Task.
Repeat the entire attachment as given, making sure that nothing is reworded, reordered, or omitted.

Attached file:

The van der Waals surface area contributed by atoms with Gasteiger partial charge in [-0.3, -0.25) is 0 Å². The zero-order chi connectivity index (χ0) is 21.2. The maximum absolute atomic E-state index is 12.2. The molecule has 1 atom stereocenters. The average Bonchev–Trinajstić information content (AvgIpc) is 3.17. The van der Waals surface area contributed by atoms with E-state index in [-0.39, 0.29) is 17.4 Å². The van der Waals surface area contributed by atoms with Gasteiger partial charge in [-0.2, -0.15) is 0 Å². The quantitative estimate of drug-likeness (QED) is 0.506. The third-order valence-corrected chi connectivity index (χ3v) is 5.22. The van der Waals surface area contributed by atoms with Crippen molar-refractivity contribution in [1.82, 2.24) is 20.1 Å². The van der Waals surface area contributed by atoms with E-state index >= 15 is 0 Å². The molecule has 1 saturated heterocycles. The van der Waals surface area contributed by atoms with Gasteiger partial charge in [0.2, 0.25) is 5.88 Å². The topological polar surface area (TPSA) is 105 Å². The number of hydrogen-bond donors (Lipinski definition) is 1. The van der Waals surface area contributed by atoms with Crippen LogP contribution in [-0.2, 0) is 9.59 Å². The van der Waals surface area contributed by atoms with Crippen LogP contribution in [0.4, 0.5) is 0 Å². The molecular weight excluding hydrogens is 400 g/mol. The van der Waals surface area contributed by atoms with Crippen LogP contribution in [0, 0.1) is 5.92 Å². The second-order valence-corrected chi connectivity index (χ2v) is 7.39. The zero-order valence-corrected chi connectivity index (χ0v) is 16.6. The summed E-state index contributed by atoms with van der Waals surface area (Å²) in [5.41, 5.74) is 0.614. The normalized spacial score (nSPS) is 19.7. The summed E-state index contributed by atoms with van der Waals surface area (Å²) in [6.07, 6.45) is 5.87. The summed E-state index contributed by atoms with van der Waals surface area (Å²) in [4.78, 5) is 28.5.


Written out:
The van der Waals surface area contributed by atoms with Gasteiger partial charge in [-0.3, -0.25) is 0 Å². The zero-order chi connectivity index (χ0) is 21.2. The maximum absolute atomic E-state index is 12.2. The molecule has 1 atom stereocenters. The average Bonchev–Trinajstić information content (AvgIpc) is 3.17. The van der Waals surface area contributed by atoms with E-state index in [-0.39, 0.29) is 17.4 Å². The van der Waals surface area contributed by atoms with Gasteiger partial charge in [-0.2, -0.15) is 0 Å². The quantitative estimate of drug-likeness (QED) is 0.506. The third-order valence-corrected chi connectivity index (χ3v) is 5.22. The van der Waals surface area contributed by atoms with Crippen molar-refractivity contribution in [1.82, 2.24) is 20.1 Å². The van der Waals surface area contributed by atoms with E-state index >= 15 is 0 Å². The molecule has 1 saturated heterocycles. The van der Waals surface area contributed by atoms with Gasteiger partial charge in [0.2, 0.25) is 5.88 Å². The topological polar surface area (TPSA) is 105 Å². The number of hydrogen-bond donors (Lipinski definition) is 1. The van der Waals surface area contributed by atoms with Crippen LogP contribution in [-0.2, 0) is 9.59 Å². The van der Waals surface area contributed by atoms with Crippen LogP contribution in [0.4, 0.5) is 0 Å². The molecular weight excluding hydrogens is 400 g/mol. The van der Waals surface area contributed by atoms with Crippen LogP contribution in [0, 0.1) is 5.92 Å². The second-order valence-corrected chi connectivity index (χ2v) is 7.39. The zero-order valence-corrected chi connectivity index (χ0v) is 16.6. The summed E-state index contributed by atoms with van der Waals surface area (Å²) in [5.41, 5.74) is 0.614. The normalized spacial score (nSPS) is 19.7. The summed E-state index contributed by atoms with van der Waals surface area (Å²) in [6.07, 6.45) is 5.87. The summed E-state index contributed by atoms with van der Waals surface area (Å²) in [4.78, 5) is 28.5.